I slumped onto our kitchen floor, shaking and crying.

I'd just been unexpectedly fired from the highest-paying job I'd ever had. To make matters worse, my wife and I had three young boys under the age of 5, and it was the height of the 2008-09 economic recession. (The unemployment rate had just jumped to over 9 percent, the highest it had been in almost 30 years.)

Less than five days later, thanks in large part to how I'd set up my LinkedIn profile, I had two new job offers.

I accepted one of them and started a new job where I actually made $15,000 more in base salary than I had at my previous job.

LinkedIn unleashed

To recap: I got fired at the height of the 2008-09 recession. I turned to LinkedIn. I got two new job offers. I took a new job, got a $15K raise and never looked back. All in 5 days.

That was the first time I realized the true power of the world's largest social networking platform for professionals.

In 2012, I quit my day job and started my own company. In my first 90 days on my own, I generated six figures in revenue. All of it came from clients and customers I found and engaged with on LinkedIn.

To sum up: I've spent the past 48 months selling products and services (my own and those of my clients) on LinkedIn. Here are three key tricks I've learned to generate more sales leads, clients, and revenue using LinkedIn.

1. Make your profile client-facing.

I've talked about this before, but I'm going to keep repeating it until the day I die: Stop laying out your LinkedIn profile like a virtual résumé!

Instead, make it all about the immediate and unique value or benefit your product or service brings your ideal clients and customers. (I call it a "client-facing" LinkedIn profile.)

Use this fill-in-the-blank template to ensure your LinkedIn profile follows this approach.

If you're able to configure your profile in a way that makes it clear who you are, what type of product or service you provide, and how it will benefit your ideal customer as a result, sales are far easier to make on LinkedIn.

2. Go "big brother" on prospects.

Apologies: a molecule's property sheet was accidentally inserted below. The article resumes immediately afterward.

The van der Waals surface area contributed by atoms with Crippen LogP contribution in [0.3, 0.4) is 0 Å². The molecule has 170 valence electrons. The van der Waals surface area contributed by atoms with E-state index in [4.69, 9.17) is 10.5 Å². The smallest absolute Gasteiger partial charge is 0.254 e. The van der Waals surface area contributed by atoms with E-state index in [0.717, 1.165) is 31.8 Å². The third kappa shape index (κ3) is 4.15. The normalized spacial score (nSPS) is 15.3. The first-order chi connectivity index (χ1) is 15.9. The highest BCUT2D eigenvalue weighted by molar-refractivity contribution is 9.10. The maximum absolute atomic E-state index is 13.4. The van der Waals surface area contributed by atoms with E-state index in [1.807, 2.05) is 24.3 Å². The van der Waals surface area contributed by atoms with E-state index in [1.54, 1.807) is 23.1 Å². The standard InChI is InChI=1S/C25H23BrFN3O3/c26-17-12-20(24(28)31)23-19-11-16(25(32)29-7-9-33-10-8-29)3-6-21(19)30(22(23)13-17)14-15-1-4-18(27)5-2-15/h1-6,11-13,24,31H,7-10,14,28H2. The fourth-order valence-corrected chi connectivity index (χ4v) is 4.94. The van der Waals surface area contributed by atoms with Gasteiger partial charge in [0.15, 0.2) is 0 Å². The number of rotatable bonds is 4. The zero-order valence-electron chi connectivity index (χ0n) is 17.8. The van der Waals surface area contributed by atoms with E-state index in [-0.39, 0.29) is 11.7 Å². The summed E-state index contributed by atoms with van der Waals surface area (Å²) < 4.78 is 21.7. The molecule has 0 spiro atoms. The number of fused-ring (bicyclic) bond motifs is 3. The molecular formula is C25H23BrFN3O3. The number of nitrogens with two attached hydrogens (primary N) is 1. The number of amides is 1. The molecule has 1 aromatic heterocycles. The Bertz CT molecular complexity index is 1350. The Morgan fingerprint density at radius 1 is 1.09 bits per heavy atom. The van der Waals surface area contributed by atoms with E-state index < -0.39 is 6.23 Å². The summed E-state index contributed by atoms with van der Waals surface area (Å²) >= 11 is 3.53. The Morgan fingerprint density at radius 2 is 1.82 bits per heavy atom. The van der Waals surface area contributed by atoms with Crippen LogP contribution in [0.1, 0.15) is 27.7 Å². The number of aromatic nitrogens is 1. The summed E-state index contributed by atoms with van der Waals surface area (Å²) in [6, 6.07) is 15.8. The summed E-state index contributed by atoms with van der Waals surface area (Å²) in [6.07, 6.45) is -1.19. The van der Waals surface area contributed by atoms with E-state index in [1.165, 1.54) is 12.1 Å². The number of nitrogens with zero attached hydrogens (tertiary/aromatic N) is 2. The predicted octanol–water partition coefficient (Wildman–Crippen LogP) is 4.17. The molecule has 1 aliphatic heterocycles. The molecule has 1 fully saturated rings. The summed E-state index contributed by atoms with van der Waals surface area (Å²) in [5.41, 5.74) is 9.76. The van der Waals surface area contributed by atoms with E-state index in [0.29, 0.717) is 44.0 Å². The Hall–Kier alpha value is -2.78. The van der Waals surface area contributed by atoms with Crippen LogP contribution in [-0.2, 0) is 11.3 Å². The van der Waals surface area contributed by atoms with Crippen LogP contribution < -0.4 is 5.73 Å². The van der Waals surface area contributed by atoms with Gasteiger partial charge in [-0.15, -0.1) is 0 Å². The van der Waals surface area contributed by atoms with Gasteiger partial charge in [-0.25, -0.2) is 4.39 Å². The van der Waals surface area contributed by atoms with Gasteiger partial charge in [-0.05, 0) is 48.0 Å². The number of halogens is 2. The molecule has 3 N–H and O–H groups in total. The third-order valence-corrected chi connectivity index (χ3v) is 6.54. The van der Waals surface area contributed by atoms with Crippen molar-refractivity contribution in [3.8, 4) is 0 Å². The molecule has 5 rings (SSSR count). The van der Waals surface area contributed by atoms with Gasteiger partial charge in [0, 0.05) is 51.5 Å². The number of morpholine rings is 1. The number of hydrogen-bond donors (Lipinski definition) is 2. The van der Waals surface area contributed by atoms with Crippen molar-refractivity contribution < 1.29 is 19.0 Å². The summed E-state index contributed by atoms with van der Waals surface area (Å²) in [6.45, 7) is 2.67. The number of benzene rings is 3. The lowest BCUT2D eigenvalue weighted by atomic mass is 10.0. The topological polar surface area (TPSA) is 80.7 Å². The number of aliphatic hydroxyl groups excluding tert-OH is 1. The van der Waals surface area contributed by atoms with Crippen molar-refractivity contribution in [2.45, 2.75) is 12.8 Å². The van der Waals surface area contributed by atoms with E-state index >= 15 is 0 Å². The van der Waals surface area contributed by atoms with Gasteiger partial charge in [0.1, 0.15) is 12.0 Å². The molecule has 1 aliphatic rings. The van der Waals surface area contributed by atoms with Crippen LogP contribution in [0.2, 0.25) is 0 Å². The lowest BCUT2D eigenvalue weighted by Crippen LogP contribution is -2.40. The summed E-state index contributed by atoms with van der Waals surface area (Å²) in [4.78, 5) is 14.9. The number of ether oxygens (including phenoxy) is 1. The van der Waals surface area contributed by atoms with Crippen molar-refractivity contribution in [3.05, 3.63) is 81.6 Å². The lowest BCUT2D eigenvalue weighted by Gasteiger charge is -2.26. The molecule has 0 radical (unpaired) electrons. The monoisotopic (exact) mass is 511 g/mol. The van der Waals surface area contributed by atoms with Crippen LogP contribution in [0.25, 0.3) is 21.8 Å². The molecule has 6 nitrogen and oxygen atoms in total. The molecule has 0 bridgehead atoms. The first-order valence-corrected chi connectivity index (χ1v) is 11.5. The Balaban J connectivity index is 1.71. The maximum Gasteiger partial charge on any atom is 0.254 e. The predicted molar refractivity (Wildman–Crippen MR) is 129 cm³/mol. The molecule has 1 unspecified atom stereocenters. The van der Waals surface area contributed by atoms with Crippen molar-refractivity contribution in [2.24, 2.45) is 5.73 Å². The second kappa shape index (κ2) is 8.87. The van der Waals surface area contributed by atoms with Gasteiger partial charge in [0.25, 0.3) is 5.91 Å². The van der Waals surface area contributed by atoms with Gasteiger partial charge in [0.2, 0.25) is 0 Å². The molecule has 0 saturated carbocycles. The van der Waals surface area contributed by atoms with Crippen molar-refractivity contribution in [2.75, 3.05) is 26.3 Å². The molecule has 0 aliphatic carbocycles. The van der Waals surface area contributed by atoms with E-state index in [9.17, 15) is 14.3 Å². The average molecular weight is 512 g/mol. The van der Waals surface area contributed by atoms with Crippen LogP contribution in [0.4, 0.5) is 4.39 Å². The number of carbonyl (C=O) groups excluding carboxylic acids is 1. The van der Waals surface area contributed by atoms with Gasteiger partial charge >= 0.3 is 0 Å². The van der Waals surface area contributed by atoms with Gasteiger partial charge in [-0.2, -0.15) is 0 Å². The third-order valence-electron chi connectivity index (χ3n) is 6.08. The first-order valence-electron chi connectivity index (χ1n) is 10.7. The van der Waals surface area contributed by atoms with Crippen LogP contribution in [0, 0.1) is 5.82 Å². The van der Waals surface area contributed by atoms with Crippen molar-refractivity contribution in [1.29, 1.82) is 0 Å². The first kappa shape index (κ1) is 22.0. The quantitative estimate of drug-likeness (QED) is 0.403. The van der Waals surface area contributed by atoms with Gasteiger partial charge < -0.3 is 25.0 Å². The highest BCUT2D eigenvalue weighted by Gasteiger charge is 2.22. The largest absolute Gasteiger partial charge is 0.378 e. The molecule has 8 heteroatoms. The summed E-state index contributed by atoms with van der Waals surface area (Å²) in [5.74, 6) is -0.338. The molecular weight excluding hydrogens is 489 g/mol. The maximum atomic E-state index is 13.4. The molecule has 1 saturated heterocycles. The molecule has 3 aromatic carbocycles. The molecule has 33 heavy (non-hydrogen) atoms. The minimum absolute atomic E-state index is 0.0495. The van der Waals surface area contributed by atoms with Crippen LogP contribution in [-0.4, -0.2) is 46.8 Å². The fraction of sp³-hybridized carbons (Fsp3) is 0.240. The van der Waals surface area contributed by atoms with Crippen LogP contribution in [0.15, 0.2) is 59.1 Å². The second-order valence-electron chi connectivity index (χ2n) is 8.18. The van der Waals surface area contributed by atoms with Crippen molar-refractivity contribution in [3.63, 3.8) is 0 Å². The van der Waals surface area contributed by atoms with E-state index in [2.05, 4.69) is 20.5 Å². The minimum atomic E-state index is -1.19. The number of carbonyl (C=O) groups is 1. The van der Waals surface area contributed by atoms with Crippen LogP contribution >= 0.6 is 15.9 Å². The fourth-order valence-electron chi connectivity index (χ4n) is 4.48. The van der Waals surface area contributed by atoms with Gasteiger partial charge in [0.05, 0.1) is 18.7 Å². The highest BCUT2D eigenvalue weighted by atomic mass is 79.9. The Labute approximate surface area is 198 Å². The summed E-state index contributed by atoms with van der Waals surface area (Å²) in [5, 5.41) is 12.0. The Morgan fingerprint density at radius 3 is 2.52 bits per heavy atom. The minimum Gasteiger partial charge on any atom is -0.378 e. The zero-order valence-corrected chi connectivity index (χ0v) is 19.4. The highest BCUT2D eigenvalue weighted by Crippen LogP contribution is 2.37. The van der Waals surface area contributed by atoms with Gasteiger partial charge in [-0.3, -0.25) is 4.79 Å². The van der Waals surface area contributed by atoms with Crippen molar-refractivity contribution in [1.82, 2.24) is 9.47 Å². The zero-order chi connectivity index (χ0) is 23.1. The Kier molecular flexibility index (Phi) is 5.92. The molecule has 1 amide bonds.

Before I ever engage a prospect on LinkedIn, I take a few moments to scan his or her public profile page.

What you find there is often a gold mine of personal and professional information that ensures you get new relationships off to the right start.

I have countless stories of this particular tactic paying off in incredible ways--like the time I took 14 seconds to scan a prospect's LinkedIn profile, sent him a personalized invitation and follow-up message based on what I'd found, and, one phone call later, landed myself a $10,000 marketing contract.

I'm not using Jedi mind tricks, black hat tactics, or anything else. Rather, I'm tapping into the wealth of personal information available on someone's LinkedIn profile to break the ice and strike up a conversation that speaks directly to my prospect's professional (and personal!) interests, desires, and passions.

How often do you see a LinkedIn invitation or message do that?

3. Show and tell.

It should go without saying that in today's online marketplace, you have to earn the right to ask for someone's time and attention.

Gone are the days of simply asking for (and getting) someone's time on the telephone or a coffee meeting.

It's not even enough to say, "Well, I do XYZ, and I'd love to get you on the phone to see if I can help you out with ABC."

Rather, you need to first prove to that person you know what you're talking about.

Show people you're the real deal -- create and share the type of content, case studies, and client testimonials that leave no doubt you walk the walk.

LinkedIn makes it easy to embed everything from blogs and training videos to podcasts right on the platform. It even curates the most popular and well-liked content and status updates and exposes them to massive audiences you hadn't even dreamed of reaching.

Best of all, LinkedIn's detailed analytics show you each and every individual who is engaging with your content, giving you the ability to cultivate warm leads in a fast, efficient, and targeted manner.

LinkedIn, then and now.

It's hard to believe how much has changed since I spent that night sobbing on my kitchen floor during the great recession.

But more than anything else, I've emerged today knowing that we really do live in the single best time in all of history to build a powerful personal brand, land your dream job or even run your own business.

And, needless to say, LinkedIn is going to continue playing a huge role in all of it.